Walking into a building, how does one find out where the pipes are, how strong the walls are (currently) and other key structural integrity measures?

without breaking walls or utilising harmful-to-human emmissions (e.g.: strong x-rays)

Some ideas I have (mostly from geophysics and medicine):

  • 1
    $\begingroup$ @Mahendra's answer describes the technological solutions, but without a doubt the best solution is your first suggestion: get the original floor-plan. That may be with maintenance, building administration, or, depending on where you are, the fire department or some other civil service might have one as well. $\endgroup$
    – Wasabi
    Commented May 18, 2016 at 13:48
  • 1
    $\begingroup$ What are you really asking about? Finding out where pipes, ducts, and wiring is located has very little to do with a building's structural integrity. Please clarify whether you are looking for information about the structure (beams and columns) or the systems. $\endgroup$
    – hazzey
    Commented May 21, 2016 at 13:23
  • $\begingroup$ I second Hazzey. _I understand that you want to know structural qualities? Then I'm not sure there's a viable alternative to core hole drilling and looking at the a sample. $\endgroup$
    – mart
    Commented May 22, 2016 at 19:53

2 Answers 2


Depending on the region and structure of building the techniques might vary. Below are few suggestions

  • Termite inspection is another popular method to determine the structure integrity of building.
  • A handheld radar scanner from DeWalt might also do the job as describe here.
  • Depending on the type of pipes a metal detector might be another good option.
  • Non-Destructive Testing is another method used for evaluating structural integrity of bridges. I don't see this technique can be used in building too. The Mistrasgroup specializes in this area and they have white papers on this topic.
  • In order to trace a hot water lines, you could run the hot water of a while and used use an infra-red camera. Chance are the cold water lines might be around the same area.

Infra-red Camera

Handheld Radar Scanner

Handheld Radar Scanner

I am sure there other professional methods and I leave it to expert to comment on those techniques.



As already mentioned there are off the shelf tools for detecting various items which may be buried in interior walls. Timber studding, metal pipes and current carrying wires can all be detected and differentiated reasonably easily by fairly cheap detectors in close proximity.

Handheld detectors are available in DIY or more professional specs and are generally used when you need to drill into a wall to ensure that you either have a secure fixing point (eg studding rather than plasterboard) or to avoid hitting pipes or electrical wires.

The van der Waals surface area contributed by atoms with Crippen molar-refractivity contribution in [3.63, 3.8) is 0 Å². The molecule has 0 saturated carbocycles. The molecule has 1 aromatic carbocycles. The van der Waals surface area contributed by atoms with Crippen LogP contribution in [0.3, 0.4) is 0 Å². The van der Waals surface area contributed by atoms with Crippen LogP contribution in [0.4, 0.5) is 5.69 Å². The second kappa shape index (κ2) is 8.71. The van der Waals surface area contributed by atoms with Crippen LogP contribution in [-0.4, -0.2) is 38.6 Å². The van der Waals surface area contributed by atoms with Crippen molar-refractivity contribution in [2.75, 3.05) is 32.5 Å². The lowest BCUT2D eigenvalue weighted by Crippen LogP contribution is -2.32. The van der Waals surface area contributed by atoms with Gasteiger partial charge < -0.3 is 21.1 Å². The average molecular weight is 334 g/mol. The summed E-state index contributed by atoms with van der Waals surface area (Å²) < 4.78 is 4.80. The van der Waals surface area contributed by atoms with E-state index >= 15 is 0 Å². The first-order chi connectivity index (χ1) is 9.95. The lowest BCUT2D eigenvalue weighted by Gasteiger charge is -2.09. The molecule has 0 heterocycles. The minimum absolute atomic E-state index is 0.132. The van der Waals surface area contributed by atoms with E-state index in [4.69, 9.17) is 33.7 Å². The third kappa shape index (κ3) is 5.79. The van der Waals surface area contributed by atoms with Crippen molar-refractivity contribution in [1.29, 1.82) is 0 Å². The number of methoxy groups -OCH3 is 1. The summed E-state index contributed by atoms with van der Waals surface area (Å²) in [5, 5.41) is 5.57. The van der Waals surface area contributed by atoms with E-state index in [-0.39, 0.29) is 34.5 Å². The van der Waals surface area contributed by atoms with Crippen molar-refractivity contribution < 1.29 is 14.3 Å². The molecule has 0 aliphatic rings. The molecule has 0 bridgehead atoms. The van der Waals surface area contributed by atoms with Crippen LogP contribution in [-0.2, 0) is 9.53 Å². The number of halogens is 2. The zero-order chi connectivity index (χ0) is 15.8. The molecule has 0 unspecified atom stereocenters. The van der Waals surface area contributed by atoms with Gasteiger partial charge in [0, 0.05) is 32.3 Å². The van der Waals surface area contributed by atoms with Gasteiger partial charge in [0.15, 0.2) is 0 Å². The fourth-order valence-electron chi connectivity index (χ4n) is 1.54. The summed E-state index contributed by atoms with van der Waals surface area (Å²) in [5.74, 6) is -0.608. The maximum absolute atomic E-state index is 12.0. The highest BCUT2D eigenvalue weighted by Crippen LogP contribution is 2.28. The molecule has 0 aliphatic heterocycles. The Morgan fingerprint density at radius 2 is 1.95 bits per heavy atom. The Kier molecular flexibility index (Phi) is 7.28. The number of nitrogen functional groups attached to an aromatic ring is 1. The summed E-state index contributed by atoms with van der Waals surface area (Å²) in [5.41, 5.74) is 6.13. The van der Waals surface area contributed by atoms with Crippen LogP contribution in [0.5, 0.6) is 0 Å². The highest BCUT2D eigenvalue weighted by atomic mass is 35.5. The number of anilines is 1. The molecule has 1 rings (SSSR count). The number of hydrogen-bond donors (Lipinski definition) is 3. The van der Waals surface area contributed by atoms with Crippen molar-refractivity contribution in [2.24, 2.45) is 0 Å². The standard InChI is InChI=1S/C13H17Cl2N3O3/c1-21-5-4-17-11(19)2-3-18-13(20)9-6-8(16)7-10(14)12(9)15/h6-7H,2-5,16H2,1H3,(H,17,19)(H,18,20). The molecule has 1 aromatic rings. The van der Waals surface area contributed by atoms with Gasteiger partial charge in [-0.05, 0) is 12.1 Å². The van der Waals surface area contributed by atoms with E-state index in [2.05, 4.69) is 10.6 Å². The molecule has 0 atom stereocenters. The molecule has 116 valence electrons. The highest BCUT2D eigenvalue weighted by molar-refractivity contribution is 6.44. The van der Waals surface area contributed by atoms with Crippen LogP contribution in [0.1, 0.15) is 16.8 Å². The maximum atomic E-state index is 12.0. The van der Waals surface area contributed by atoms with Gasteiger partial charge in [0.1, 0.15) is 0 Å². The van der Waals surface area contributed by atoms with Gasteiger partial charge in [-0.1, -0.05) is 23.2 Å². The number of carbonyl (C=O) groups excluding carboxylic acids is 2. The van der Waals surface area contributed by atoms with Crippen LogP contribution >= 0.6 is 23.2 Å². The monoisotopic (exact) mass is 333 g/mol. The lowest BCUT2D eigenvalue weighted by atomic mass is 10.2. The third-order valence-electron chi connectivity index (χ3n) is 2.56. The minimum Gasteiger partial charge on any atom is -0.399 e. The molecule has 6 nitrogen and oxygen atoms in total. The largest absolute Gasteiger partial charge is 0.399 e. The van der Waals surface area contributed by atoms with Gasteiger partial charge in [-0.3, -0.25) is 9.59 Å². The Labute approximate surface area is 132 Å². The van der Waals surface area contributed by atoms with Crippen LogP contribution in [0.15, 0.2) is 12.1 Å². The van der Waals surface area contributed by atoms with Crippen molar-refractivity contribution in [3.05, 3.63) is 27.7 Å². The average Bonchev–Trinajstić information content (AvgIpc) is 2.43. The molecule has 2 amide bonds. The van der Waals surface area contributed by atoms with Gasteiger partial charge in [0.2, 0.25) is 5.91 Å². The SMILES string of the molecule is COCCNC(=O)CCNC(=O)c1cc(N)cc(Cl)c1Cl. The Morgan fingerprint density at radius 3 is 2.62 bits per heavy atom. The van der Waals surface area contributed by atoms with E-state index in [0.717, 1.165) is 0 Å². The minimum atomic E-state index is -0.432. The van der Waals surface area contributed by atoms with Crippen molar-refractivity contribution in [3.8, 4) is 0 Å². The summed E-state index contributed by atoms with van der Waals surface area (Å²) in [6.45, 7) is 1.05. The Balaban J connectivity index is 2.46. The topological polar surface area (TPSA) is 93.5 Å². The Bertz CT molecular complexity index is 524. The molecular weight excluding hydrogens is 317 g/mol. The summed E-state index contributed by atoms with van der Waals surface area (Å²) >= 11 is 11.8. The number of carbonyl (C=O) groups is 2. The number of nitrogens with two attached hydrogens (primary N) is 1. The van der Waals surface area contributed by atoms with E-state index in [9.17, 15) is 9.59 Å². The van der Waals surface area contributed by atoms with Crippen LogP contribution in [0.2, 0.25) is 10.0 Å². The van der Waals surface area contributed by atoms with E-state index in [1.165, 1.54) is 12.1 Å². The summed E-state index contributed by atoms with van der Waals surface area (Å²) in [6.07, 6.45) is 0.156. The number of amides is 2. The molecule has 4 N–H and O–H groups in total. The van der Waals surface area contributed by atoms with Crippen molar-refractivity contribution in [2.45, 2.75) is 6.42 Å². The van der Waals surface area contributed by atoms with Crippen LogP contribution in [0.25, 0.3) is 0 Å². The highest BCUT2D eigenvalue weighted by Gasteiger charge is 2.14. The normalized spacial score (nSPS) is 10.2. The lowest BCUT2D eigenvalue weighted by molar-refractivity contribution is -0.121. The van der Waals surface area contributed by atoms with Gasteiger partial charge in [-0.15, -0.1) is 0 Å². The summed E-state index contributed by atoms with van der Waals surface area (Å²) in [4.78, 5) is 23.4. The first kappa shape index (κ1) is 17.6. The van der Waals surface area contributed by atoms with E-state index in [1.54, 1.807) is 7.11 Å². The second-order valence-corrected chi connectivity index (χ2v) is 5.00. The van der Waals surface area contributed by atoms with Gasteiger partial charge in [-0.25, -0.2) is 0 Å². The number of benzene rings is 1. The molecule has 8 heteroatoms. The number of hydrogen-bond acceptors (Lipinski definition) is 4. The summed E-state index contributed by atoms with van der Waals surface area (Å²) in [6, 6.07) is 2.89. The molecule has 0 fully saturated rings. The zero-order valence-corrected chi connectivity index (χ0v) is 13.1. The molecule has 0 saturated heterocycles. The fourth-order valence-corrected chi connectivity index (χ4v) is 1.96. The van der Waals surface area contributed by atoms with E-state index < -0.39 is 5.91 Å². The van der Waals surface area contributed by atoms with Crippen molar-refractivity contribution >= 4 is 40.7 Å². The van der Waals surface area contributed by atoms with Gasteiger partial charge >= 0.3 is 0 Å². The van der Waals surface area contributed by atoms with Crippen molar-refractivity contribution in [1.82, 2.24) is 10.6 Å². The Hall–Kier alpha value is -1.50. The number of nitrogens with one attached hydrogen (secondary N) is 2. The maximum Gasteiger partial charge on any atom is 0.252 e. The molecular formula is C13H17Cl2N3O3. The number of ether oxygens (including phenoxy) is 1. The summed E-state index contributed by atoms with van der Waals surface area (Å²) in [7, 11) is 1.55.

Assessing structural integrity and strength is a bit of a different problem. Apart from anything else you need some idea of what you are looking for.

For example in a timber structure rot, fungal attack or termites may be the main concern, in steel structures you may be looking for corrosion, fatigue cracking, degradation of protective coatings or creep; in concrete cracks and corrosion of steel reinforcement are potential concerns as well as environmental and chemical degradation.

An inspection of a structure may also look at whether is has been constructed as designed eg have corners been cut by using inferior materials or omitting fasteners and whether the dimensions specified in the design have been followed correctly. There are also potential situations where apparently minor deviations form the design can have serious consequences for example the Hyatt Regency walkway collapse

This example illustrates that a simple evaluation of material properties may not guarantee that a structure is sound or safe.

In terms of structures as a whole measuring resonant frequency may be a useful metric of overall structural integrity (especially for tall buildings and bridges which sway measurably with wind loads) here lasers or ultrasound may be able to provide very precise measurements although this does of course depend on having a baseline measurement to compare against.

It may also be useful to measure changes in dimensions over time particularity where is is suspected that buildings may b e sinking into their foundations here again very precise positional measurements are necessary. A very crude version of this is to simply glue a glass microscope slide over a crack in a structure if it breaks over time that indicates that the crack is growing or shrinking.

In addition drones, robots or endoscopes may be used to make visual inspections of otherwise inaccessible parts of a structure.


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